Choosing Olive Oil
On our recent holiday in Italy, my husband and I spent two weeks living la dolce vita by pretending we were Italian in an apartment we rented in downtown Florence. By downtown I mean our little place was in the center of this precious city, about halfway between the Duomo and the SMN train station.
We were also not far from the mercato centrale -- the central market -- Florence's main indoor food market. This two-story building, located behind San Lorenzo, is filled with fruit and vegetable merchants, butchers -- each a specialist in either poultry, meat, or tripe and other organ meats -- fishmongers, fresh pasta makers, bakers, wine merchants, spice shops, and for me the most tempting of all, the large deli-like shops called alimentaris.
My favorite is Baroni, an alimentari owned by two generations of the Baroni family and now in the generous and highly expert hands of Alessandro and Paola Baroni. It fills a handsome and pristine shop, its chilled glass cabinets filled with local Pecorinos and specialties like silken goose prosciutto and opalescent smoked swordfish, best served with an equally white horseradish cream. Behind are beautiful wood shelves stacked with pork prosciuttos -- (salty) Tuscan, (nutty) Parma, and (sweet) San Daniele, above them a display of colorful cans of belly tuna from Sicily. There's also mostarda, a mustard-tinged and peppery fruit jam that is a favorite of mine, jars of Sicilian marmalades, and a tightly edited selection of balsamic and red wine vinegars and olive oils.
We had headed to the mercato to stock our Italian kitchen for the coming two weeks of cooking. We planned to eat some meals out, including a few day trips we had planned into the countryside. But with the ingredients found at the Florence market, it was irresistible to cook almost every day.
I reviewed my shopping list with Paola Baroni, and when I got to olive oil she asked what I wanted. My shrugged non-response was less a problem of my fractured Italian than not knowing what to buy. Paola immediately held an impromptu olive oil tasting.
I thought I knew something about buying olive oil. In a few minutes with Paola I learned so much more. I learned how to taste it.
Olive Oil Basics
Before we start on tasting olive oil, let's just recap a few basics:
- Extra virgin and virgin olive oil are made by crushing olives between stone rollers.
- Extra virgin, usually the first pressing, has less than 1% acid.
- Virgin olive oil, usually the second pressing, has 1 to 3% acid.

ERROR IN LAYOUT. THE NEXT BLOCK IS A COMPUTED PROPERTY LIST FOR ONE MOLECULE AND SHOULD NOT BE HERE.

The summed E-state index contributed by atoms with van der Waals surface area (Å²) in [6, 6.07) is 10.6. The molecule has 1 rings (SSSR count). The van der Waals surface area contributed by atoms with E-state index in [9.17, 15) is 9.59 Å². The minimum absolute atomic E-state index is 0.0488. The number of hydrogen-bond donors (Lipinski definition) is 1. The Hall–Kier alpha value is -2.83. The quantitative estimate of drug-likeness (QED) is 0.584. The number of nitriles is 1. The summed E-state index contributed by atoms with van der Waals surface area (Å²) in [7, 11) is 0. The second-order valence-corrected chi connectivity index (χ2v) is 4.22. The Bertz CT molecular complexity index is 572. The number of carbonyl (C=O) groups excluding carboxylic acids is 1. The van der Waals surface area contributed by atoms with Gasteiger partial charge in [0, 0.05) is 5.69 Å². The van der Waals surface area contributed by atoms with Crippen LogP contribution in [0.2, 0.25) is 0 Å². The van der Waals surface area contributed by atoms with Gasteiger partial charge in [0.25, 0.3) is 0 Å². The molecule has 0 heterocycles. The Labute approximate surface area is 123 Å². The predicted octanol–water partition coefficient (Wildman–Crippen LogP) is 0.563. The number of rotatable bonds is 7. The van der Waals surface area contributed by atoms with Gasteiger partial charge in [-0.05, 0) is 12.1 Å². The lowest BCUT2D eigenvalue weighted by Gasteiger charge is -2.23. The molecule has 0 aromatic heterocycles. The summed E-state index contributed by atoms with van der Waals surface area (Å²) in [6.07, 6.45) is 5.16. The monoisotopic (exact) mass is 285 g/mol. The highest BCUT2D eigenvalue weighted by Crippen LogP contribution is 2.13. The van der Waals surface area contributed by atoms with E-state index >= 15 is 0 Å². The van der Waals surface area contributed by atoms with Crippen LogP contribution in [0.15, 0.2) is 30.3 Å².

- Lesser grades of oil, including plain "olive oil" may have been extracted with the addition of chemicals.
- The lower the acid the lower an oil's smoking point, i.e., the temperature at which it begins to disintegrate. This means extra virgin olive oil is not a good choice for deep fat frying.
- Most of the labeling of olive oil -- virgin versus not, filtered or not, the source of the oil and whether it's blended -- is not regulated.
- Filtered oil has been passed through cotton to remove any tiny particles of oil, which if left unfiltered, may cloud an oil but generally will simply sink to the bottom of the bottle. Filtering affects appearance, and not flavor.
- Olive oil comes primarily from Spain, Italy, France, Greece, parts of North Africa like Tunisia, and California. Oils from more than one of these countries are often blended and then sold as from the country in which it is bottled.
- Unless a bottle is labeled "cultivated, pressed and packaged in [country]" you should assume that it's a blend, even if the bottle says "made in [country]."
- Age is olive oil's enemy. So is light. So buy bottles in sizes that guarantee you'll use it up within a few months and store your olive oil at room temperature, out of the light.
- Better olive oils have a "use by" date on the label.
- DOP on an olive oil label stands for Denominazione d'Origine Protetta. This means "Protected Designation of Origin" and is an Italian regulation that a food export has been certified for authenticity and quality. (A good sign also when buying San Marzano tomatoes.)
- AOC on a label stands for Appellation d'Origine Contrôlée, or "Controlled Designation of Origin" and is the French equivalent of DOP.
- The color of an olive oil -- from pale gold to vibrant green -- is due to the climate in which the olives were grown and how mature the olives when they were picked.
An Olive Oil Tasting
If you've ever stood before a shelf of olive oils and saw prices ranging from $7 to $42 a bottle as I recently did, it's hard not to wonder how to choose. With such a price disparity, is it a commodity or is it a precious ingredient? Most people I know use olive oil as the most frequently used fat in cooking because it's healthy, making olive oil a pantry staple. But it can also add wonderful flavor to our foods so the olive oil we use can make a big difference, which brings me back to Florence.
As I stood before Barone's olive oil selection, Paola asked me how I'd be cooking in the coming days. I anticipated roasting some poultry, making veal piccata, a baby lamb for Easter, plus pastas and salads -- uncomplicated meals I could make in an unfamiliar kitchen. I also said I'd want to use the oil with vegetables and as a drizzle on bread with antipasti. She put three bottles in front of me, opened each and handed me a small spoon that looked like one used to eat gelati. She poured a small amount of bright green oil into the spoon and handed it to me.